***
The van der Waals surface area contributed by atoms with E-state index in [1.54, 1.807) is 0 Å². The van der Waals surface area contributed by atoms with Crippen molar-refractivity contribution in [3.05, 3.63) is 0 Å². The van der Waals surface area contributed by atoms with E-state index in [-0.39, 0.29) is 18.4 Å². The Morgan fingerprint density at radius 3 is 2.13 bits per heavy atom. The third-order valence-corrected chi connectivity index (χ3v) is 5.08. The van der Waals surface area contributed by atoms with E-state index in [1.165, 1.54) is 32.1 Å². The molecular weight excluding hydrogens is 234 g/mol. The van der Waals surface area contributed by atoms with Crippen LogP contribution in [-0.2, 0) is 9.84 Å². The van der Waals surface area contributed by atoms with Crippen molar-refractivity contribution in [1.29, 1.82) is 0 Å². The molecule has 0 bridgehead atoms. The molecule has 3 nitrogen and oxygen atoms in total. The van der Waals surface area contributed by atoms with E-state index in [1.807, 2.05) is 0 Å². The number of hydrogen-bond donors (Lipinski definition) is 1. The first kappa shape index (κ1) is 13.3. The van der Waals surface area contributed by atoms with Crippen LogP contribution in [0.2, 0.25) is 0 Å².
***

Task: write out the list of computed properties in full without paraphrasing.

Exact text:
The van der Waals surface area contributed by atoms with E-state index in [1.54, 1.807) is 0 Å². The van der Waals surface area contributed by atoms with Crippen molar-refractivity contribution in [3.05, 3.63) is 0 Å². The van der Waals surface area contributed by atoms with E-state index in [-0.39, 0.29) is 18.4 Å². The Morgan fingerprint density at radius 3 is 2.13 bits per heavy atom. The third-order valence-corrected chi connectivity index (χ3v) is 5.08. The van der Waals surface area contributed by atoms with E-state index in [1.165, 1.54) is 32.1 Å². The molecular weight excluding hydrogens is 234 g/mol. The van der Waals surface area contributed by atoms with Crippen LogP contribution in [-0.2, 0) is 9.84 Å². The van der Waals surface area contributed by atoms with Crippen molar-refractivity contribution in [1.29, 1.82) is 0 Å². The molecule has 0 bridgehead atoms. The molecule has 3 nitrogen and oxygen atoms in total. The van der Waals surface area contributed by atoms with E-state index in [1.807, 2.05) is 0 Å². The number of hydrogen-bond donors (Lipinski definition) is 1. The first kappa shape index (κ1) is 13.3. The van der Waals surface area contributed by atoms with Crippen LogP contribution in [0.2, 0.25) is 0 Å².